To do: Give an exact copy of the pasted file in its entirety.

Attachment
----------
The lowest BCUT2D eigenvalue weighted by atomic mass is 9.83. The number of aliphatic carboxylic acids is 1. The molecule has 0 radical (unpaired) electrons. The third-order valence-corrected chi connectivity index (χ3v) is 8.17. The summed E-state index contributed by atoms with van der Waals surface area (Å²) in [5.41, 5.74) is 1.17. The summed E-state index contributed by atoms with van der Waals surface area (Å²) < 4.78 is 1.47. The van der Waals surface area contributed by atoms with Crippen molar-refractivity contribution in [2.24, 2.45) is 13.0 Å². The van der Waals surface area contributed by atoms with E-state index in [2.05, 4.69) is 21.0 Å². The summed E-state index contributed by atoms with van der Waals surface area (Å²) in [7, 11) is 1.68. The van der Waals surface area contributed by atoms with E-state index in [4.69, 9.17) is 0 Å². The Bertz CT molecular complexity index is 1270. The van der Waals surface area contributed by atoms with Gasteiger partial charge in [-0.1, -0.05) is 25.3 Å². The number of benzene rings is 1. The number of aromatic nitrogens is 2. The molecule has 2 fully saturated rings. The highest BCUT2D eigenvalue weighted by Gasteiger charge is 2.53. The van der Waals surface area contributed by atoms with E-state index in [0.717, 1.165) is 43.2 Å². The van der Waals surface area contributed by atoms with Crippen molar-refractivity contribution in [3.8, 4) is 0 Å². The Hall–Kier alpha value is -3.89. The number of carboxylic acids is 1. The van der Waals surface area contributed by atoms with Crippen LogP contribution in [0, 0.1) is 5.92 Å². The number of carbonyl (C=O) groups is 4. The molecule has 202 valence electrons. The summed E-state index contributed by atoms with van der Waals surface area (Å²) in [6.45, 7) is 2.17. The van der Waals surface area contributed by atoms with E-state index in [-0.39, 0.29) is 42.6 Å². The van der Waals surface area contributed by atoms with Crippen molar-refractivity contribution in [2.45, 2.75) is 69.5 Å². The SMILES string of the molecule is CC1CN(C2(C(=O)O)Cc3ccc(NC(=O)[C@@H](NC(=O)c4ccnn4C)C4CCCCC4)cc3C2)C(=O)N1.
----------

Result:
The lowest BCUT2D eigenvalue weighted by atomic mass is 9.83. The number of aliphatic carboxylic acids is 1. The molecule has 0 radical (unpaired) electrons. The third-order valence-corrected chi connectivity index (χ3v) is 8.17. The summed E-state index contributed by atoms with van der Waals surface area (Å²) in [5.41, 5.74) is 1.17. The summed E-state index contributed by atoms with van der Waals surface area (Å²) < 4.78 is 1.47. The van der Waals surface area contributed by atoms with Crippen molar-refractivity contribution in [2.24, 2.45) is 13.0 Å². The van der Waals surface area contributed by atoms with E-state index in [2.05, 4.69) is 21.0 Å². The summed E-state index contributed by atoms with van der Waals surface area (Å²) in [7, 11) is 1.68. The van der Waals surface area contributed by atoms with E-state index in [4.69, 9.17) is 0 Å². The Bertz CT molecular complexity index is 1270. The van der Waals surface area contributed by atoms with Gasteiger partial charge in [-0.1, -0.05) is 25.3 Å². The number of benzene rings is 1. The number of aromatic nitrogens is 2. The molecule has 2 fully saturated rings. The highest BCUT2D eigenvalue weighted by Gasteiger charge is 2.53. The van der Waals surface area contributed by atoms with E-state index in [0.717, 1.165) is 43.2 Å². The van der Waals surface area contributed by atoms with Crippen molar-refractivity contribution in [3.8, 4) is 0 Å². The Hall–Kier alpha value is -3.89. The number of carboxylic acids is 1. The van der Waals surface area contributed by atoms with Crippen LogP contribution in [0, 0.1) is 5.92 Å². The number of carbonyl (C=O) groups is 4. The molecule has 202 valence electrons. The summed E-state index contributed by atoms with van der Waals surface area (Å²) in [6.45, 7) is 2.17. The van der Waals surface area contributed by atoms with E-state index in [-0.39, 0.29) is 42.6 Å². The van der Waals surface area contributed by atoms with Crippen molar-refractivity contribution in [2.45, 2.75) is 69.5 Å². The SMILES string of the molecule is CC1CN(C2(C(=O)O)Cc3ccc(NC(=O)[C@@H](NC(=O)c4ccnn4C)C4CCCCC4)cc3C2)C(=O)N1.